Former Alabama Corrections Officer Pleads Guilty in a Criminal Civil Rights Investigation of the Beating Death of an Inmate
Montgomery, Alabama - Montgomery, AL – The Justice Department announced today that Joseph Sanders, 32, a former corrections officer of the Alabama Department of Corrections, pleaded guilty to obstructing justice in an investigation into the beating death of former inmate Rocrast Mack.
On August 4, 2010, 24-year-old Rocrast Mack was beaten by several corrections officers at Ventress Correctional Facility in Clayton, Alabama. He was repeatedly struck by a baton in an office in the prison, and several minutes later he was assaulted again in the medical unit of the prison when an officer stomped on Mack’s head several times. Mack died the following day in a Montgomery, Ala., hospital. Following Mack’s death, Sanders lied to investigators from the Department of Corrections to cover up the fact that Mack was unjustly and brutally beaten.
Two weeks ago, on June 25, a federal jury convicted Michael Smith, a former lieutenant at Ventress, of civil rights and obstruction of justice violations regarding this incident. Scottie Glenn, another former corrections officer at Ventress, pleaded guilty on Nov.18, 2011, to one count of violating the civil rights of Mack for his role in the incident and to one count of conspiring with other corrections officers to cover up the beatings. Matthew Davidson, another former corrections officer, pleaded guilty on Jan. 15, 2013, to two civil rights violations and one count of conspiring with other officers to cover up the beatings.
Sentencing for all of the defendants is scheduled for September 23, 2013. Sanders faces a maximum potential penalty of 20 years in prison.
“Mr. Sanders, by his statements, attempted to conceal that Rocrast Mack’s brutal death was unjustly caused by the corrections officers to whose care he had been entrusted,” said Deputy Assistant Attorney General for the Civil Rights Division Roy L. Austin Jr. “Such actions have no place in our corrections system and the Department of Justice will continue to vigorously prosecute those who commit and cover up such crimes.”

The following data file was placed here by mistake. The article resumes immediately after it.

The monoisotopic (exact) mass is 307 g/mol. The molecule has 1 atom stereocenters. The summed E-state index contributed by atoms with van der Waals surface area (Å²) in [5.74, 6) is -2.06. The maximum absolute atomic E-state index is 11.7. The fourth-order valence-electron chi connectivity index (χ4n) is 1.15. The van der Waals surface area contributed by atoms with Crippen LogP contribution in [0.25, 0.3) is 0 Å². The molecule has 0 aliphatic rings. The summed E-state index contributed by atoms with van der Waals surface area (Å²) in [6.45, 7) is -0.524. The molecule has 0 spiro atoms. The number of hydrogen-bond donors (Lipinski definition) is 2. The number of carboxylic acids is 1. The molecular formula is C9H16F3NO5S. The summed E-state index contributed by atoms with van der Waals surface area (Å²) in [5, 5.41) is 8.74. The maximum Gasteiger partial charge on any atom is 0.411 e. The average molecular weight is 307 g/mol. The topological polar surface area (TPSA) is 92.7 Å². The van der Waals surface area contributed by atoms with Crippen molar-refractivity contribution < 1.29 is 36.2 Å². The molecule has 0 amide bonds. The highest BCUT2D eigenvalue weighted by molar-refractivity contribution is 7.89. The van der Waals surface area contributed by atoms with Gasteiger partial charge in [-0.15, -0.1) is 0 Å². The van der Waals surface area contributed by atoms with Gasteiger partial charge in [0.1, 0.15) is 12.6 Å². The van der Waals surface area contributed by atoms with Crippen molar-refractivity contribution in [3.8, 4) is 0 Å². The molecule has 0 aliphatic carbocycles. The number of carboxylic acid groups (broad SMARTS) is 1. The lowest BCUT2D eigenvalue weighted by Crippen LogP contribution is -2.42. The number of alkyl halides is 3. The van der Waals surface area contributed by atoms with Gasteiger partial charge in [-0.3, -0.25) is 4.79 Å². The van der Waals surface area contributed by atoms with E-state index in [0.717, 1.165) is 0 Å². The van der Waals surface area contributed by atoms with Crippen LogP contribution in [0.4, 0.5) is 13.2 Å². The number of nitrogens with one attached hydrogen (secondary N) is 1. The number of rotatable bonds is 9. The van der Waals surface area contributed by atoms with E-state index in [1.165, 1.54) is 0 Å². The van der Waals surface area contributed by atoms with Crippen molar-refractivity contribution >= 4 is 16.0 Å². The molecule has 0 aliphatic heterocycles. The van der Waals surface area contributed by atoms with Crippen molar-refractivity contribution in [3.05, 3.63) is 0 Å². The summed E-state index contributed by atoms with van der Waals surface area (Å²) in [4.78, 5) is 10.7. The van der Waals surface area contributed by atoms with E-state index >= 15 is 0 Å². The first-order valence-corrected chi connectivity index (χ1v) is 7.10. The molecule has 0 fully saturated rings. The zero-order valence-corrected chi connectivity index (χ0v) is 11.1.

“Correction officers have an incredibly difficult job. Most perform their job ethically, without abusing the inmates,” said U.S. Attorney for the Middle District of Alabama, George L. Beck, Jr. “However, these officers allowed a restrained man to be savagely beaten and stomped and then tried to cover it up. There is no excuse for such behavior. Hopefully, this plea will bring the Mack family some peace in knowing that no one is above the law.”
“This investigation represents the FBI’s unwavering commitment to protect all citizens from those who violate and abuse their positions of trust,” stated Stephen F. Richardson, FBI Special Agent in Charge, Mobile Division. “Public servants are bound by their oath to serve and protect our communities and any violation of a person’s civil rights will be met with severe consequences.”
This case was investigated by the Mobile, Ala., Division of the FBI, in partnership with the Alabama Bureau of Investigation, and was prosecuted by Trial Attorney Patricia Sumner of the Justice Department’s Civil Rights Division and Assistant U.S. Attorney Jerusha Adams of the U.S. Attorney’s Office for the Middle District of Alabama.
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